Do the Dock Walk!
Seeking your first yacht job?
Visited all the agencies already?
Camp out at the local yachtie bar and wait for the phone to ring? Uhh no! You need to be more proactive than that. Chances are maybe 50/50 that your first job could come from dock walking or an agent.
What is dock walking, you ask?
Dock walking is exactly what it sounds like. Put on your comfortable walking shoes, wear your best smile, pack a stack of your most perfect CV, and get ready to explore the beautiful coastline on foot! Plan on walking each dock of every port, mustering your courage over and over again as you respectfully approach every shiny (and maybe not so shiny) vessel to inquire for the possibility of employment. Employment could come in the form of a permanent, seasonal, short term work or day work.
While this task may seem incredibly intimidating, bear in mind that most of the crew you will be speaking to in your day’s journey started their yacht career in exactly the same way.
Here are a few pointers to get you started.
Time of day
Typically, the best time to walk the docks is a short window between 7.30 and 8 AM. It’s the best time of day to catch the attention who are seeking working for that day. You could also try at the end of the working day between 4 and 5 PM as they may be looking for day workers for the following morning.
Where to dock walk
Do not limit yourself to walking the same port every morning. Places like Antibes get exhausted with crew and may have the same boats berthed for some time. In order to gain an advantage and reach as many vessels as possible, travel far and wide. Familiarize yourself with all the ports in the Mediterranean from Imperia, Italy to La Ciotat, France. And don’t skip the little ports! Small vessels often hire dock walkers as permanent or seasonal crew as they don’t always have the budget to hire through an agency.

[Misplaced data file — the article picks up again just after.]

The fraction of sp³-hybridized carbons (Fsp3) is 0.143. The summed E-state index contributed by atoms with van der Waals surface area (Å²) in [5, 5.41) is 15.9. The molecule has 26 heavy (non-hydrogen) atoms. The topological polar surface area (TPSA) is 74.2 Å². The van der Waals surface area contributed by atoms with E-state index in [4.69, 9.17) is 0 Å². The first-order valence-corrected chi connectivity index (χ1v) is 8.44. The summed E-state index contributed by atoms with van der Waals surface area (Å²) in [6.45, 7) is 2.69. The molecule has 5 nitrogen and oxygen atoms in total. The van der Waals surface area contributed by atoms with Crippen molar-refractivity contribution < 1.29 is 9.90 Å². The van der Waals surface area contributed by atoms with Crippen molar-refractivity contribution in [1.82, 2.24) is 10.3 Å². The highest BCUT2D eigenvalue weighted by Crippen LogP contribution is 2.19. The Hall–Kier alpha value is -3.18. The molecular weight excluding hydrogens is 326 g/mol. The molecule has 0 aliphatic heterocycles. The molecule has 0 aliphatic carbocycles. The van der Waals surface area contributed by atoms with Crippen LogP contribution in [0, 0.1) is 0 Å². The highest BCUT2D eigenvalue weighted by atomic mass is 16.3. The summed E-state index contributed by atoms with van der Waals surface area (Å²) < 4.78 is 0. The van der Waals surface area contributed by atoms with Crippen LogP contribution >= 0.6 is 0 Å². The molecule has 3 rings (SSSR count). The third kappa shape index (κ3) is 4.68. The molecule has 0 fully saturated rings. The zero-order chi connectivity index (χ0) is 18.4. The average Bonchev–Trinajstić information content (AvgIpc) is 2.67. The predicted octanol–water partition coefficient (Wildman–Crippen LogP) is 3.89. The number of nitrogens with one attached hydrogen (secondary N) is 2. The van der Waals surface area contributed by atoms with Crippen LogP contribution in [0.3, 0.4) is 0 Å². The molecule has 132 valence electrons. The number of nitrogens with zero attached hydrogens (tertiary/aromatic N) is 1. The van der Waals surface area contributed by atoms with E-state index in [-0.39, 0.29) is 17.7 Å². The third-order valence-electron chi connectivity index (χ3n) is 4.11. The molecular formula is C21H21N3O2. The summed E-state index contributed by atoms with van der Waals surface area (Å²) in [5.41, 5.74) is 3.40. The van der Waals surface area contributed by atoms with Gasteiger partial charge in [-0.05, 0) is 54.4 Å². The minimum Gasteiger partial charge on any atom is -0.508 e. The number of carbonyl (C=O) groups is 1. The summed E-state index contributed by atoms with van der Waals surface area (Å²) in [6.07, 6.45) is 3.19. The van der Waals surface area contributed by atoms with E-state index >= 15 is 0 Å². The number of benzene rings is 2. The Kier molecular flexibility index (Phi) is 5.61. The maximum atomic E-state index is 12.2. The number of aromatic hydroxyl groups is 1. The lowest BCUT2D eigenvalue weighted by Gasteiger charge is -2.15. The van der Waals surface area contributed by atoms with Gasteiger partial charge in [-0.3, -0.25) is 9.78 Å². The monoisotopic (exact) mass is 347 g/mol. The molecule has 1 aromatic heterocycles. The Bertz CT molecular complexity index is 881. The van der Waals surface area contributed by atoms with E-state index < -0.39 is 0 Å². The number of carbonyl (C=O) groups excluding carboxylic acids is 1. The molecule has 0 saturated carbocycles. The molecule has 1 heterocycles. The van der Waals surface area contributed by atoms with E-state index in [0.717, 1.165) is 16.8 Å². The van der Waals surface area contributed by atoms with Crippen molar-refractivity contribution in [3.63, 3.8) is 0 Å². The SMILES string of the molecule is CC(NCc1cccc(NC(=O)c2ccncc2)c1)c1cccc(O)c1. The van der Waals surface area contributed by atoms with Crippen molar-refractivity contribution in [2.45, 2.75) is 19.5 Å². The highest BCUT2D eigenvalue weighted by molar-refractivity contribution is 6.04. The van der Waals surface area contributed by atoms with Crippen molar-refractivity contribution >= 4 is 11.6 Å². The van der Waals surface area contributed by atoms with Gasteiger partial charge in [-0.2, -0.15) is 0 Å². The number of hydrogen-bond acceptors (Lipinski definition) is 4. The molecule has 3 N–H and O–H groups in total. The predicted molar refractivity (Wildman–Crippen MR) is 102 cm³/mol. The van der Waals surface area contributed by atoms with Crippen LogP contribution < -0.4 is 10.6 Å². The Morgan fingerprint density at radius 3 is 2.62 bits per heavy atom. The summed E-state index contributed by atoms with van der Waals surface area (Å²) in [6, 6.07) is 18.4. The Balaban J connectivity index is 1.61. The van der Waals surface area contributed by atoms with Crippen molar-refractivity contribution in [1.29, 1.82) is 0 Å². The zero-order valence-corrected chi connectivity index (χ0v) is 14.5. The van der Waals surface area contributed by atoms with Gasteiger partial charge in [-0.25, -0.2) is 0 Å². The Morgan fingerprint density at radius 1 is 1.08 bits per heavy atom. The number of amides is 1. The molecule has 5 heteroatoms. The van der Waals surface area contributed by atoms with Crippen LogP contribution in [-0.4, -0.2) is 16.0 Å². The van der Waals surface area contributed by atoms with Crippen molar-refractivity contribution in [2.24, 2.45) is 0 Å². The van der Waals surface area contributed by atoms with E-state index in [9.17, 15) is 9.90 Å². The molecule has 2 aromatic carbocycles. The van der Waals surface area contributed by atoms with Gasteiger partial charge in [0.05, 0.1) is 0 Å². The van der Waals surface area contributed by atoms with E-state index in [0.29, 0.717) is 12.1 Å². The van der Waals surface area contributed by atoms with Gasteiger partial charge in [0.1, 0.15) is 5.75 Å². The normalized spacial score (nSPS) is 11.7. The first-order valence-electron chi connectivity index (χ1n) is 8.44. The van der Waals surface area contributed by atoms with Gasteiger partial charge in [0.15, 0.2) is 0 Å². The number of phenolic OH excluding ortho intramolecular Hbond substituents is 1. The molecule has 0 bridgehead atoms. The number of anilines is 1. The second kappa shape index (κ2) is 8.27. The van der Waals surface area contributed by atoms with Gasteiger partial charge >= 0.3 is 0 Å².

Be smartly but simply dressed and presentable but do make sure to carry spare shorts and a t-shirt so that you are work-ready just in case you are asked to work that same day. Not all boats provide day workers with a uniform.
What to take
Besides a happy and positive attitude? Carry plenty of business cards and CVs ready to hand out. Also take a note pad and pen so you can keep a list of boats you have visited. Maybe a vessel will ask you to meet them at another port in one day’s time for a week of day work – you’ll want to make note of it so you don’t forget!
Yachts not to approach
Be mindful as to which vessels you are approaching. If they look like they are in guest mode, they most definitely will not appreciate your interruption. If you see flowers on the deck, furniture uncovered, guests drinking mimosas while the crew are in more formal work attire - steer clear! Leave that boat alone and approach it on another day.
Dock walking in the USA
Unless you are a US citizen or Greencard holder, it is illegal to go dock walking while in the US. You’re only options of finding work are through the crew agencies or word of mouth via networking.
Please do not travel to the US on the visa waiver programme looking for work; this is a holiday visa only and you cannot step onto a yacht with this documentation. You have to fly out of the country apply for the B1 visa and fly back in to join a vessel, and quite frankly, few to none will hire you without it if you are already on US ground.
It’s going to happen! But it’s nothing to take personally. A lot of it comes down to simply being at the right place at the right time. Just because someone says no, is not a reflection of you as a person but only that your services were not needed at that time. Don’t get discouraged; perseverance and positivity go a long way in your job hunt. If you were friendly, professional and polite, you could very well be remembered and get a call for an opportunity on another day!